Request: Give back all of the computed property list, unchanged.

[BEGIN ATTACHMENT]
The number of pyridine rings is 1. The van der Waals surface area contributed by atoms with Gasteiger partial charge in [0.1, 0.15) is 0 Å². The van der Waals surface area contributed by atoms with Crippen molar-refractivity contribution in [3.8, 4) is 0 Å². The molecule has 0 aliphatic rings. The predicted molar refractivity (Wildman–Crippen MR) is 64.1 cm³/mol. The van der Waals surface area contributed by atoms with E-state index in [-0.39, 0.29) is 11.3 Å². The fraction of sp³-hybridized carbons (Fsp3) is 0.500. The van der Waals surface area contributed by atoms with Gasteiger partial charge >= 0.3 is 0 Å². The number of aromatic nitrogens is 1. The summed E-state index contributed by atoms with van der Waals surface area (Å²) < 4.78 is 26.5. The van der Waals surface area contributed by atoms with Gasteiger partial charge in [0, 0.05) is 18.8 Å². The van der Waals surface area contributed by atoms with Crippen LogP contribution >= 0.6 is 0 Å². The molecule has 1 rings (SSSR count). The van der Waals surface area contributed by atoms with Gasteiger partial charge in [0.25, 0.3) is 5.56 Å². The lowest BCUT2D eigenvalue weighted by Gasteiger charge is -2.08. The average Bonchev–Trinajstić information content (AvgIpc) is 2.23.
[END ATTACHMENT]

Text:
The number of pyridine rings is 1. The van der Waals surface area contributed by atoms with Gasteiger partial charge in [0.1, 0.15) is 0 Å². The van der Waals surface area contributed by atoms with Crippen molar-refractivity contribution in [3.8, 4) is 0 Å². The molecule has 0 aliphatic rings. The predicted molar refractivity (Wildman–Crippen MR) is 64.1 cm³/mol. The van der Waals surface area contributed by atoms with E-state index in [-0.39, 0.29) is 11.3 Å². The fraction of sp³-hybridized carbons (Fsp3) is 0.500. The van der Waals surface area contributed by atoms with Gasteiger partial charge >= 0.3 is 0 Å². The number of aromatic nitrogens is 1. The summed E-state index contributed by atoms with van der Waals surface area (Å²) < 4.78 is 26.5. The van der Waals surface area contributed by atoms with Gasteiger partial charge in [0, 0.05) is 18.8 Å². The van der Waals surface area contributed by atoms with Crippen LogP contribution >= 0.6 is 0 Å². The molecule has 1 rings (SSSR count). The van der Waals surface area contributed by atoms with Gasteiger partial charge in [0.25, 0.3) is 5.56 Å². The lowest BCUT2D eigenvalue weighted by Gasteiger charge is -2.08. The average Bonchev–Trinajstić information content (AvgIpc) is 2.23.